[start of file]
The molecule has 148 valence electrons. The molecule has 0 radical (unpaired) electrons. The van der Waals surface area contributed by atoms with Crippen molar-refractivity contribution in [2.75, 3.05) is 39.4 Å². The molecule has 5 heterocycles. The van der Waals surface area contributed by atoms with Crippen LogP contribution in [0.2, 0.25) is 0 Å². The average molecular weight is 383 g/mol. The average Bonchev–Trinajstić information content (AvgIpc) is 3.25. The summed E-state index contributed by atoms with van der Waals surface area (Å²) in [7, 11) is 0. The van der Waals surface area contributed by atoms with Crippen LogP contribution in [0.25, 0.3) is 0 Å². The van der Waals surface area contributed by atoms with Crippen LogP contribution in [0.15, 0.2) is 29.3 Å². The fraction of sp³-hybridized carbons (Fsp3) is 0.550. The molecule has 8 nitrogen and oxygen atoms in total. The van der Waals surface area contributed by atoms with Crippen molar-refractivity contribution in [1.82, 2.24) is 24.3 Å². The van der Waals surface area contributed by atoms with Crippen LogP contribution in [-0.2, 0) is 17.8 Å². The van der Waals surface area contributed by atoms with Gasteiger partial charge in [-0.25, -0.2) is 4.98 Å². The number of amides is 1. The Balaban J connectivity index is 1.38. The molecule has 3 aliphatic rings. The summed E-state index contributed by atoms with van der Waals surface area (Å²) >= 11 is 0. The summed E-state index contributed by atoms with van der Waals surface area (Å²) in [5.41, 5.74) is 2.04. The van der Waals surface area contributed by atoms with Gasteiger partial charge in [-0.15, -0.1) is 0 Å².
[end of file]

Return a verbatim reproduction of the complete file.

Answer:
The molecule has 148 valence electrons. The molecule has 0 radical (unpaired) electrons. The van der Waals surface area contributed by atoms with Crippen molar-refractivity contribution in [2.75, 3.05) is 39.4 Å². The molecule has 5 heterocycles. The van der Waals surface area contributed by atoms with Crippen LogP contribution in [0.2, 0.25) is 0 Å². The average molecular weight is 383 g/mol. The average Bonchev–Trinajstić information content (AvgIpc) is 3.25. The summed E-state index contributed by atoms with van der Waals surface area (Å²) in [7, 11) is 0. The van der Waals surface area contributed by atoms with Crippen LogP contribution in [0.25, 0.3) is 0 Å². The van der Waals surface area contributed by atoms with Crippen LogP contribution in [0.15, 0.2) is 29.3 Å². The fraction of sp³-hybridized carbons (Fsp3) is 0.550. The molecule has 8 nitrogen and oxygen atoms in total. The van der Waals surface area contributed by atoms with Crippen molar-refractivity contribution in [1.82, 2.24) is 24.3 Å². The van der Waals surface area contributed by atoms with Crippen LogP contribution in [-0.2, 0) is 17.8 Å². The van der Waals surface area contributed by atoms with Gasteiger partial charge in [-0.25, -0.2) is 4.98 Å². The number of amides is 1. The Balaban J connectivity index is 1.38. The molecule has 3 aliphatic rings. The summed E-state index contributed by atoms with van der Waals surface area (Å²) >= 11 is 0. The summed E-state index contributed by atoms with van der Waals surface area (Å²) in [5.41, 5.74) is 2.04. The van der Waals surface area contributed by atoms with Gasteiger partial charge in [-0.15, -0.1) is 0 Å².